Don’t look for the big, quick improvement. Seek the small improvement one day at a time.
I was recently asked to give a presentation on retrospectives at my company. After many years of doing retrospectives, it's always good to remind myself that the power and benefit isn't totally apparent to people who don't do them regularly. My wife, being a school teacher, of course laughed at me because her entire professional life is about helping people see what isn't initially obvious to them.
One approach to an elevator pitch of why retrospectives are super awesome is to look at a 1% improvement graph (shamelessly stolen from jamesclear.com):
If a person or team devotes to getting 1% better every day for a year, at the end of the year the team will be 37 times better than when they started. Conversely, if the team slides or doesn't improve or gets 1% worse every day for the same year, at the end they will be 0.03 times better... or 97% worse! This argument of course is someone hyperbolic to prove a point, however it does illuminate the need to constantly improve.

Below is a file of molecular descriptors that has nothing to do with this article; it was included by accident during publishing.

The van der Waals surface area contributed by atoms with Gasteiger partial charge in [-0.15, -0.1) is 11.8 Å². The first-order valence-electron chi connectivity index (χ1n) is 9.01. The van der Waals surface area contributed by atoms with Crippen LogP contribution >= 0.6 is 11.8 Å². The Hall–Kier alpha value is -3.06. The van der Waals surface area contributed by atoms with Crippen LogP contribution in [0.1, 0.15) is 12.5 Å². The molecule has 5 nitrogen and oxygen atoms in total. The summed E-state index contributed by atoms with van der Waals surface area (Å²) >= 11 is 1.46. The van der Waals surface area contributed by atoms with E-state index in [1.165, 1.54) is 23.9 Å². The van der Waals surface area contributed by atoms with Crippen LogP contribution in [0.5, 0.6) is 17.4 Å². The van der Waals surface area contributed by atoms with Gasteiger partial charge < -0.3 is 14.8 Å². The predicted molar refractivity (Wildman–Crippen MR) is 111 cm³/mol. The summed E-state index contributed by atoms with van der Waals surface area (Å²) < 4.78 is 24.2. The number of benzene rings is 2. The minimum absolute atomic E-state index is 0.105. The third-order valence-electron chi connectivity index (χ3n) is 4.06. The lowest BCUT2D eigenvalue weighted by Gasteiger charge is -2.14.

“When you improve a little each day, eventually big things occur. When you improve conditioning a little each day, eventually you have a big improvement in conditioning. Not tomorrow, not the next day, but eventually a big gain is made. Don’t look for the big, quick improvement. Seek the small improvement one day at a time. That’s the only way it happens — and when it happens, it lasts.” —John Wooden
For a more realistic calculation, if a team does a retrospective every week, and they devote themselves to being 3% better each week, at the end of a year they will have numerically improved by a factor of 4.6. 3% improvement every week is an extremely realistic goal for any team, and retrospectives are an excellent vehicle to make it a reality.